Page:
Chronic myeloid leukemia in chronic phase (CML CP) is successfully treated with tyrosine kinase inhibitors (TKIs) but a proportion of patients show primary or secondary resistance to TKI therapy. BCR-ABL1 mutations are the primary cause for secondary resistance to TKI therapy, but the causes for primary resistance are poorly known. Putative variants in genes affecting drug absorption, distribution, metabolism and excretion (ADME) have not been comprehensively analyzed. We set out to screen CML CP patients who either had primary resistance to TKI therapy or suboptimal response with large ADME gene panel to examine if these genes play a role in poor TKI responses.
We selected samples from 21 CML CP patients treated in our institute who either had primary resistance (N=6) or responded suboptimallyto TKI treatment (n=15) but did not have BCR-ABL1 mutations. DNA samples from the time of diagnosis were sequenced with massively parallel sequencing using a comprehensive custom ADME gene panel covering exons and introns of 382 genes. Over 200 healthy volunteers who had been sequenced with the same gene panel served as population controls. Loss-of-function and novel variants were validated using capillary sequencing.We tested the differences of variant allele frequencies between CML patients and healthy controls by performing the Cochran-Armitage trend test using additive coding (0,1,2) for genotypes homozygous for the major allele, heterozygous, and homozygous for the minor allele, respectively. CML patients with optimal response (n=24) were used as a control group.
Sequencing of 21 poor responding CML CP patients revealed a total of 658 nonsynonymousgene variants. Majority of the variants (94%) were missense variants whose effects on gene function are uncertain. Eigthvariants were previously unreported. 18 variants were predicted to lead to a complete loss-of-function of the genes affected. Principal component analysis did not reveal clear global differences between the CML patients and healthy controls in the frequencies of ADME gene variants. However, the Cochran-Armitage trend test showed a number of variants whose frequencies in CML samples were significantly different from the healthy controls (table 1). Two of the loss-of-function variants were in the top 10 variants, whose frequencies differed between CML patients and healthy controls. ACAD11 rs41272317 variant was observed in 14.2% of patients whereas its frequency in healthy controls was 0.5% (p=0.003). Similarly DPYD rs3918290 was observed in 14.2% of patients and 3.3% of healthy controls (p=0.006). ACAD11 encodes an acyl-CoA dehydrogenase enzyme with a preference for carbon chain lengths between 20 and 26, and has been shown to be an important metabolic target for p53 pro-survival function. DPYD codesdihydropyrimidine dehydrogenase, which is involved in the metabolism ofpyrimidines and the anticancer agent 5-fluorouracil. Sanger sequencing confirmed both variants in patient samples. From the top10 missense variants, SLC15A1 rs144553892 variant was significantly more often observed in poor responding CML patients than in healthy controls (14.2 and 0.9%, respectively, p=0.003). SLC15A1 is a solute carrier family 15 member 1 which has a known function as a co-transporter foroligopeptides. Recently solute carriers have been identified to have significant impact on cancer therapy. Screening of additional CML patients is ongoing to confirm the frequency of these variants in optimally responding CML patients.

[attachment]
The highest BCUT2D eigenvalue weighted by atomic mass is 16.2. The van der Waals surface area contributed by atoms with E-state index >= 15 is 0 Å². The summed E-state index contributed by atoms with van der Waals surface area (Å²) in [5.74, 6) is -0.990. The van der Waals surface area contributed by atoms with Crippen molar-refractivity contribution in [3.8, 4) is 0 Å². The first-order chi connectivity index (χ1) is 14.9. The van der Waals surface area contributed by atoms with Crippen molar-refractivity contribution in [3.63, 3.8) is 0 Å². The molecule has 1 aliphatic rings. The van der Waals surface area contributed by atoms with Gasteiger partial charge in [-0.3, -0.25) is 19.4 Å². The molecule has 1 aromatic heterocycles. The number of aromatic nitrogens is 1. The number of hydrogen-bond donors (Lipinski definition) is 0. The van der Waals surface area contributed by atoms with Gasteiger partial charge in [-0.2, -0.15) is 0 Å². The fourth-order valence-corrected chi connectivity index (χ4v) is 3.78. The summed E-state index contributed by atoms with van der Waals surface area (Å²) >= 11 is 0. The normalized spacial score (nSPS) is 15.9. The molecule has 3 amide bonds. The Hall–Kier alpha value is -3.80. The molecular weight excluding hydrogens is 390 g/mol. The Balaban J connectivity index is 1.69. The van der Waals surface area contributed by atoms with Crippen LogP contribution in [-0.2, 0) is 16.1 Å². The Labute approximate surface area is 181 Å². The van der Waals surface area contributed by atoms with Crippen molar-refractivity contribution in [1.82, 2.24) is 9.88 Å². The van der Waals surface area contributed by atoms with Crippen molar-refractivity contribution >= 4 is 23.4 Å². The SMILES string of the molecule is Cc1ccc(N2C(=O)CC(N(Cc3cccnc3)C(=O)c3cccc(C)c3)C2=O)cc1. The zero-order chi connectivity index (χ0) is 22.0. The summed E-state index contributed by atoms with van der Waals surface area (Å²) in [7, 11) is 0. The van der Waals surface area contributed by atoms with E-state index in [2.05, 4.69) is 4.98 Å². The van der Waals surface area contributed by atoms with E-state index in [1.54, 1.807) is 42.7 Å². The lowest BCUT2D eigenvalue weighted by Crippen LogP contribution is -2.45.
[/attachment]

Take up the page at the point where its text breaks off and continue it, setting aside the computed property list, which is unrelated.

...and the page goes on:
CML patients with primary resistance or suboptimal response to TKI therapy have mutations in genes affecting drug intake and metabolism, which can be causally associated with poor therapy responses. Validation in larger patient cohorts is warranted.
Porkka:Novartis: Honoraria, Research Funding; Bristol-Myers Squibb: Honoraria, Research Funding; Pfizer: Honoraria, Research Funding. Mustjoki:Bristol-Myers Squibb: Honoraria, Research Funding; Pfizer: Honoraria, Research Funding; Novartis: Honoraria, Research Funding; Ariad: Research Funding.
Asterisk with author names denotes non-ASH members.